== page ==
Australia has just had one of its worst flu seasons in two decades — second only to the country’s worst outbreak in 2017 when 745 people died which was double that of the previous year.

Most recent figures show that there have been 662 fatalities in Australia so far this year.

Experts in Australia say this year’s surge in cases could be down to the fact that three strains of the virus are in circulation — influenza A(H1N1), influenza A(H3N2) and influenza B.

Professor Robert Booy, an infectious diseases expert at the University of Sydney, said this“certainly makes things worse”.

He also said immunity could be lower due to the quiet flu season in 2018.

Prof Booy told the Sydney Morning Herald: “We went from a very busy to a very quiet year, and as a consequence, as the virus mutates and changes the level of immunity in the community starts to fall off again, and therefore we may have a lot more susceptible people.»

However, Public Health England says that the flu season in Australia is «not a clear predictor» of what will happen in the UK.

A spokeswoman said: «Australia spans tropical and sub-tropical latitudes while the UK is temperate and so seasonality is generally more consistent.

«Australia had an early start to the flu season with flu levels higher than seen typically at the beginning than in previous years.

How to Disinfect Laundry for Bacterial and Viral Infections

The Spruce / Margot Cavin

We all hope that no one in our family will become ill with bacterial or viral infections like enterovirus, influenza, or even a bad cold. But when it happens, it is important to prevent the spread of the disease to others in the household. Fortunately, the scientists at Cornell University’s Cooperative Extension Yates Association have done the research and provided the information necessary on how to kill bacterial and viral infections in your home laundry.


Research shows that it is rare to become infected from handling biologically infected garments, even medical scrubs. However, until these clothes and bed linens are washed or dry cleaned, you are encouraged to wear disposable rubber gloves when handling soiled laundry and discard the gloves after use. It is best to use a plastic laundry hamper that can be wiped down with disinfectant to carry laundry and keep it away from your face.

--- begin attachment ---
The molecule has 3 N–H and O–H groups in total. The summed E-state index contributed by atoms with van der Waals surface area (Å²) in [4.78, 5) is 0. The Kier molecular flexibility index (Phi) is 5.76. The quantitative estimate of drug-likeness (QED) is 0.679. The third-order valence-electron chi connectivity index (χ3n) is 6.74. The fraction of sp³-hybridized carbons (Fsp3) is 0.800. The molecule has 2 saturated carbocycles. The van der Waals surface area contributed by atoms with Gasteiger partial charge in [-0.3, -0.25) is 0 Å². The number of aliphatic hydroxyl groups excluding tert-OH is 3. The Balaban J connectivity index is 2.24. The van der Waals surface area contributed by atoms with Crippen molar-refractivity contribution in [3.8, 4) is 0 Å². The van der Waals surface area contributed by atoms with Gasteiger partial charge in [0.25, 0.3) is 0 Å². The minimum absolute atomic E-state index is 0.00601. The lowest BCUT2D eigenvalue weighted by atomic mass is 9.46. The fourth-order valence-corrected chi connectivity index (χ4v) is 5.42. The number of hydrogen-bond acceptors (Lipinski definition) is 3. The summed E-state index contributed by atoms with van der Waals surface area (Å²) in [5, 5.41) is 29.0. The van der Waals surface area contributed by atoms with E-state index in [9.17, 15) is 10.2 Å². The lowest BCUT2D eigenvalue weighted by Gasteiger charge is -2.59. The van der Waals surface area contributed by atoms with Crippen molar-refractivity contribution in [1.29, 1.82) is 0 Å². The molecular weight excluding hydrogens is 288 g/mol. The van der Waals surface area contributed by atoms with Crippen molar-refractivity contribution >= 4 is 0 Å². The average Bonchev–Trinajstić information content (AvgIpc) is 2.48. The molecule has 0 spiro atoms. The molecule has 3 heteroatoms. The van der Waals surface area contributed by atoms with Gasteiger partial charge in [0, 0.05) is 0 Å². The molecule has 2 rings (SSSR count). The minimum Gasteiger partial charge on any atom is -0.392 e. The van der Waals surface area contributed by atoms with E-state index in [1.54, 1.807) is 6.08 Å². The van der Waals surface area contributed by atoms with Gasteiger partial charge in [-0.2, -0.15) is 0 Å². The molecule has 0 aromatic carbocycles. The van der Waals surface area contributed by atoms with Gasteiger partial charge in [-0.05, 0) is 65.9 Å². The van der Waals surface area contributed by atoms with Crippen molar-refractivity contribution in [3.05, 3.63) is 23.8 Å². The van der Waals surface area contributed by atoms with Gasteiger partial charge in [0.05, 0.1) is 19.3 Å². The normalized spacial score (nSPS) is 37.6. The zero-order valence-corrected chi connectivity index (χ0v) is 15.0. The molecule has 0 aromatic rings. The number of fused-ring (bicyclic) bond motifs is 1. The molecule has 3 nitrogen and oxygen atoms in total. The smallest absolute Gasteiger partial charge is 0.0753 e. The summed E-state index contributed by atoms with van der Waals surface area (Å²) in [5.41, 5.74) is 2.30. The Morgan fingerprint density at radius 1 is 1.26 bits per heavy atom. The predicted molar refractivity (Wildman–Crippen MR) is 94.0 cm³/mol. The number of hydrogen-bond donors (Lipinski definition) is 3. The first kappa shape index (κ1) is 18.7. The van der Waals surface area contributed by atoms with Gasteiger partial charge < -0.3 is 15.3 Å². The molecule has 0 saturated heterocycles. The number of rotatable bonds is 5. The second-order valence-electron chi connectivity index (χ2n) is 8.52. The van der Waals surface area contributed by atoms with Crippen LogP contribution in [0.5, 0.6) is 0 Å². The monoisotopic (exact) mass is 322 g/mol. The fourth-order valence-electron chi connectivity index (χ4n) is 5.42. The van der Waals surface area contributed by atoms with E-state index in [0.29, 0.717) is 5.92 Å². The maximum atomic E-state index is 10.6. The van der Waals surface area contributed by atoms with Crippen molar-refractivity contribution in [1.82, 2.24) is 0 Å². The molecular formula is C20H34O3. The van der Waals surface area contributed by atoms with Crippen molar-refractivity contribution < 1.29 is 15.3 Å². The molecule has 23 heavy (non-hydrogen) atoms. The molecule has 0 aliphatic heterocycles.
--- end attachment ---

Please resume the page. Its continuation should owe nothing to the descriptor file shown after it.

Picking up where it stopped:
Laundry Disinfectants

Disinfecting your home laundry can be done inexpensively, easily and without damage to the fabric. These four categories of products are safe for fabrics and are available at local stores. They are recognized by microbiologists at the USDA Textile and Clothing Laboratory. Follow the product’s directions carefully and use the amount of disinfectant recommended on the product’s label.

  • Pine oil disinfectants: These are effective in hot and warm water, and can be used on both white and colored fabrics. Some brands include Pine-Sol, Spic-n-Span Pine, and Lysol Pine Action. They should be added at the beginning of the wash cycle. To be effective, the product must contain 80 percent pine oil.
  • Phenolic disinfectants: These are also effective in hot and warm water and can be used on white and colored fabrics. Lysol brand disinfectant is available in most areas. Phenolic disinfectants may be added to the wash or rinse water if the rinse water is warm.
  • Liquid chlorine disinfectants (sodium hypochlorite): Also known as chlorine bleach, it may be used in hot, warm or cold water temperatures on white fabrics only. To be effective, there must be a 5.25 percent to 6.15 percent concentration of sodium hypochlorite. Not all chlorine bleach formulas are that strong, so read the labels. Examples of liquid chlorine bleaches include Clorox and all supermarket house brands.

Read and Follow Label Directions

Chlorine bleach should always be diluted with water before adding it to the washer, and should never be poured directly on clothing. It is not suitable for use on wool, silk, spandex, or certain dyed and finished fabrics and will cause permanent damage. Be sure to read the care labels on all items to be washed.